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He chased away street artists and drove homeless people into the outer boroughs. He might have covered up his family’s Mafia connections, and he definitely finessed the crimes of the Duvalier regime. He thanks God for George W. Bush. He has a creepy laugh. And he’s done the comb-over thing far too long. We’re just getting started on the various counts in Outraged Leftists v. Rudolph Giuliani, and they’re all on display in the exceedingly agitated agitprop documentary Giuliani Time. Perhaps the film’s most instructive moment comes when director Kevin Keating runs a clip of New York liberals flinging dung at the mayor’s effigy, which is a pretty fair summation of Keating’s own technique. He lines up his manure missiles—Abner Louima, Amadou Diallo, Haitian refugees—and fires them in quick succession, as though he could obliterate his target through sheer volume of ammo. Well, Rudy Giuliani is many things—joyless, opportunistic, Bonapartist—but effaceable isn’t one of them, especially in the light of his heroic post-9/11 performance, an achievement that Giuliani Time grudgingly acknowledges via epilogue. Everything else is a brief for the prosecution. (Even the defense witnesses—Donald Trump and the porcine Manhattan Institute scholar Myron Magnet—seem calculated to inflame the jury.) Though a show trial might have looked like the best way to take on a renowned prosecutor, the rhetorical excesses of Giuliani Time will make you long for the one quality that both the film and the former mayor lack: nuance. Yes, we hear all about the costs of Giuliani’s preemptive policing and corporate coziness—but what about all those New Yorkers who voted for the man anyway? Were they under some kind of satanic thrall? Or were they just happy to be free of squeegee gangs? Keating doesn’t care to interview those folks any more than he cares to sift through the implications of his title, which is taken from the cry supposedly uttered by a police officer while sodomizing Louima with a broomstick. Louima, of course, later recanted that part of his story, but when you’re flinging dung, why quibble about which fundament it comes from?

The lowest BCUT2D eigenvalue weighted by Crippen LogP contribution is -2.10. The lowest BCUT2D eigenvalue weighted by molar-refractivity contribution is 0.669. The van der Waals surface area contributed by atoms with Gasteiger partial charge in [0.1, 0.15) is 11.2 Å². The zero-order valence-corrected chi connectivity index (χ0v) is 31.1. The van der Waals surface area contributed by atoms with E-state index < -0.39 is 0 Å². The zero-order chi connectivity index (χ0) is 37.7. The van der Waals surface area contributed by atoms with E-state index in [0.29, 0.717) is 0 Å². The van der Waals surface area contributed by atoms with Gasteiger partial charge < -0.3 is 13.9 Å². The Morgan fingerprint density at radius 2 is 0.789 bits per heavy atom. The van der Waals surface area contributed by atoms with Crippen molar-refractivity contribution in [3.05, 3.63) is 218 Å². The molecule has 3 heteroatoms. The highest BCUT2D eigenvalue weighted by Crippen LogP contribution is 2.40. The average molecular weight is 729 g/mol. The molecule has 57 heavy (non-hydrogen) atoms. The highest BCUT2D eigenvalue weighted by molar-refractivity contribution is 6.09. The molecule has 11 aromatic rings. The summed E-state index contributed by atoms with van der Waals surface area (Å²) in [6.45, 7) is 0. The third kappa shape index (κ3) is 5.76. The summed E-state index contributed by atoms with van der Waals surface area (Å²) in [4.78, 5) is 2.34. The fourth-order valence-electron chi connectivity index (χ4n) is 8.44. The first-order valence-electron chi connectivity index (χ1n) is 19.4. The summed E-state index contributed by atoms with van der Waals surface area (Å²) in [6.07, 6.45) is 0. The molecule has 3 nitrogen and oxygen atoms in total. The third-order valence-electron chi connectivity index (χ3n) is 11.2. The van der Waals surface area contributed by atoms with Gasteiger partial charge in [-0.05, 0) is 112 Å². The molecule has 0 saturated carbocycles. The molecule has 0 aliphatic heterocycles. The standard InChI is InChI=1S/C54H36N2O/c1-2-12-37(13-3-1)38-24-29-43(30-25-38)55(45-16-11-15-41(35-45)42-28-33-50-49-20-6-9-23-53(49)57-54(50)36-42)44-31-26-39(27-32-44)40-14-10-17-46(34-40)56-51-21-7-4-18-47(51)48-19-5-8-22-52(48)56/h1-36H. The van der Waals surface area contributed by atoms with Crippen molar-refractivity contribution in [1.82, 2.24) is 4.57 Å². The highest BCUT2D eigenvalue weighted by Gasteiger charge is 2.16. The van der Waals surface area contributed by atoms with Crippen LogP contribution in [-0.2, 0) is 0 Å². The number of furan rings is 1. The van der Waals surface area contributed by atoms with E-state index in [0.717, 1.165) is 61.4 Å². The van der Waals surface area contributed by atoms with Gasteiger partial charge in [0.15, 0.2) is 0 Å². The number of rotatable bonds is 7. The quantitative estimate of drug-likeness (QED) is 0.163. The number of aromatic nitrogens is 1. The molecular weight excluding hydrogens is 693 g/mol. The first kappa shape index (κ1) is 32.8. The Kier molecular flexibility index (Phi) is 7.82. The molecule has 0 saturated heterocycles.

—Louis Bayard